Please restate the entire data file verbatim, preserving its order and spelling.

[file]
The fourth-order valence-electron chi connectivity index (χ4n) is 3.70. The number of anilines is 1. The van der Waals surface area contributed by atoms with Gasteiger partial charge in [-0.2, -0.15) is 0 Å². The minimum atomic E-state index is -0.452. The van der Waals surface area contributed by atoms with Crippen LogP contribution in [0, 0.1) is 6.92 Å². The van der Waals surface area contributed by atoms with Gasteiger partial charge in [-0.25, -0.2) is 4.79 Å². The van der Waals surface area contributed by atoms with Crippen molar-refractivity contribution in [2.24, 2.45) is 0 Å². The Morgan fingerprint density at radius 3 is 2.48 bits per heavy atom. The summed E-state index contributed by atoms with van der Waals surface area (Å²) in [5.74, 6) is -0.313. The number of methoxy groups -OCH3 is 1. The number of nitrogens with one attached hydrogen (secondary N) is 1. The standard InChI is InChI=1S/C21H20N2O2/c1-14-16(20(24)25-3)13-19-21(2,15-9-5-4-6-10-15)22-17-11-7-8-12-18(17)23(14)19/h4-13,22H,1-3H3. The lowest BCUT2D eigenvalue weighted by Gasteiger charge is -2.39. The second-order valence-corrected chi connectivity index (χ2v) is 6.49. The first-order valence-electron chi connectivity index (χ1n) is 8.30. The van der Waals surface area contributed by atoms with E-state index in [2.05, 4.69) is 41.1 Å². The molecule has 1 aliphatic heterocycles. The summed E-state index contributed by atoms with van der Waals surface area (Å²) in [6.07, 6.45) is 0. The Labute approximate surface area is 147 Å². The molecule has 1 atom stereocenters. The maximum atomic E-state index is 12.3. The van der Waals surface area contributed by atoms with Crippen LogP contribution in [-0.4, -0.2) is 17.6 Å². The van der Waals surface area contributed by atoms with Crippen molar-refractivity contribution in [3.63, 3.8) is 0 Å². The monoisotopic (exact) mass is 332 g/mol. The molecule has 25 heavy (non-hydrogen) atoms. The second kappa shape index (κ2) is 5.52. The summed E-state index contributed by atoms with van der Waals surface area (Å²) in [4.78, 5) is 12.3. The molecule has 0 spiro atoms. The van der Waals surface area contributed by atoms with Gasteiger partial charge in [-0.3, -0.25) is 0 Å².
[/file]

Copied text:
The fourth-order valence-electron chi connectivity index (χ4n) is 3.70. The number of anilines is 1. The van der Waals surface area contributed by atoms with Gasteiger partial charge in [-0.2, -0.15) is 0 Å². The minimum atomic E-state index is -0.452. The van der Waals surface area contributed by atoms with Crippen LogP contribution in [0, 0.1) is 6.92 Å². The van der Waals surface area contributed by atoms with Gasteiger partial charge in [-0.25, -0.2) is 4.79 Å². The van der Waals surface area contributed by atoms with Crippen molar-refractivity contribution in [2.24, 2.45) is 0 Å². The Morgan fingerprint density at radius 3 is 2.48 bits per heavy atom. The summed E-state index contributed by atoms with van der Waals surface area (Å²) in [5.74, 6) is -0.313. The number of methoxy groups -OCH3 is 1. The number of nitrogens with one attached hydrogen (secondary N) is 1. The standard InChI is InChI=1S/C21H20N2O2/c1-14-16(20(24)25-3)13-19-21(2,15-9-5-4-6-10-15)22-17-11-7-8-12-18(17)23(14)19/h4-13,22H,1-3H3. The lowest BCUT2D eigenvalue weighted by Gasteiger charge is -2.39. The second-order valence-corrected chi connectivity index (χ2v) is 6.49. The first-order valence-electron chi connectivity index (χ1n) is 8.30. The van der Waals surface area contributed by atoms with E-state index in [2.05, 4.69) is 41.1 Å². The molecule has 1 aliphatic heterocycles. The summed E-state index contributed by atoms with van der Waals surface area (Å²) in [6.07, 6.45) is 0. The Labute approximate surface area is 147 Å². The molecule has 1 atom stereocenters. The maximum atomic E-state index is 12.3. The van der Waals surface area contributed by atoms with Crippen LogP contribution in [-0.4, -0.2) is 17.6 Å². The van der Waals surface area contributed by atoms with Crippen molar-refractivity contribution in [3.63, 3.8) is 0 Å². The monoisotopic (exact) mass is 332 g/mol. The molecule has 25 heavy (non-hydrogen) atoms. The second kappa shape index (κ2) is 5.52. The summed E-state index contributed by atoms with van der Waals surface area (Å²) in [4.78, 5) is 12.3. The molecule has 0 spiro atoms. The van der Waals surface area contributed by atoms with Gasteiger partial charge in [-0.3, -0.25) is 0 Å².